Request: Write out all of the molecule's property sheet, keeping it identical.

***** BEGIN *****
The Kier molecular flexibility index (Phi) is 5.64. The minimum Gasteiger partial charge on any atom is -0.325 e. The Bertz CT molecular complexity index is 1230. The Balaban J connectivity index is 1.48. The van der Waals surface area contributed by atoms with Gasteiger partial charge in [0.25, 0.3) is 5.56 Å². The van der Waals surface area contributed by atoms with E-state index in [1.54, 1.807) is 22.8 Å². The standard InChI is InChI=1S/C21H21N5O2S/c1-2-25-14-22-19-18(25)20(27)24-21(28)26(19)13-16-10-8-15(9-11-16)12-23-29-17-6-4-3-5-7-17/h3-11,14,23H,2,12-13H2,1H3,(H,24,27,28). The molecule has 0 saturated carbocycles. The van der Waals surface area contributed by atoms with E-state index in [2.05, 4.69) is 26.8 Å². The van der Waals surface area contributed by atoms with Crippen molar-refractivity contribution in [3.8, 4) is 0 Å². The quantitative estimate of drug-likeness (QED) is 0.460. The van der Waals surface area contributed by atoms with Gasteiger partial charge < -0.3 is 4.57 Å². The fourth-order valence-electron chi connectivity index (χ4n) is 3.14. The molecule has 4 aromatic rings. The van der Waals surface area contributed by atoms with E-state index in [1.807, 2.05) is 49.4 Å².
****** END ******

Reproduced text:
The Kier molecular flexibility index (Phi) is 5.64. The minimum Gasteiger partial charge on any atom is -0.325 e. The Bertz CT molecular complexity index is 1230. The Balaban J connectivity index is 1.48. The van der Waals surface area contributed by atoms with Gasteiger partial charge in [0.25, 0.3) is 5.56 Å². The van der Waals surface area contributed by atoms with E-state index in [1.54, 1.807) is 22.8 Å². The standard InChI is InChI=1S/C21H21N5O2S/c1-2-25-14-22-19-18(25)20(27)24-21(28)26(19)13-16-10-8-15(9-11-16)12-23-29-17-6-4-3-5-7-17/h3-11,14,23H,2,12-13H2,1H3,(H,24,27,28). The molecule has 0 saturated carbocycles. The van der Waals surface area contributed by atoms with E-state index in [2.05, 4.69) is 26.8 Å². The van der Waals surface area contributed by atoms with Crippen molar-refractivity contribution in [3.8, 4) is 0 Å². The quantitative estimate of drug-likeness (QED) is 0.460. The van der Waals surface area contributed by atoms with Gasteiger partial charge < -0.3 is 4.57 Å². The fourth-order valence-electron chi connectivity index (χ4n) is 3.14. The molecule has 4 aromatic rings. The van der Waals surface area contributed by atoms with E-state index in [1.807, 2.05) is 49.4 Å².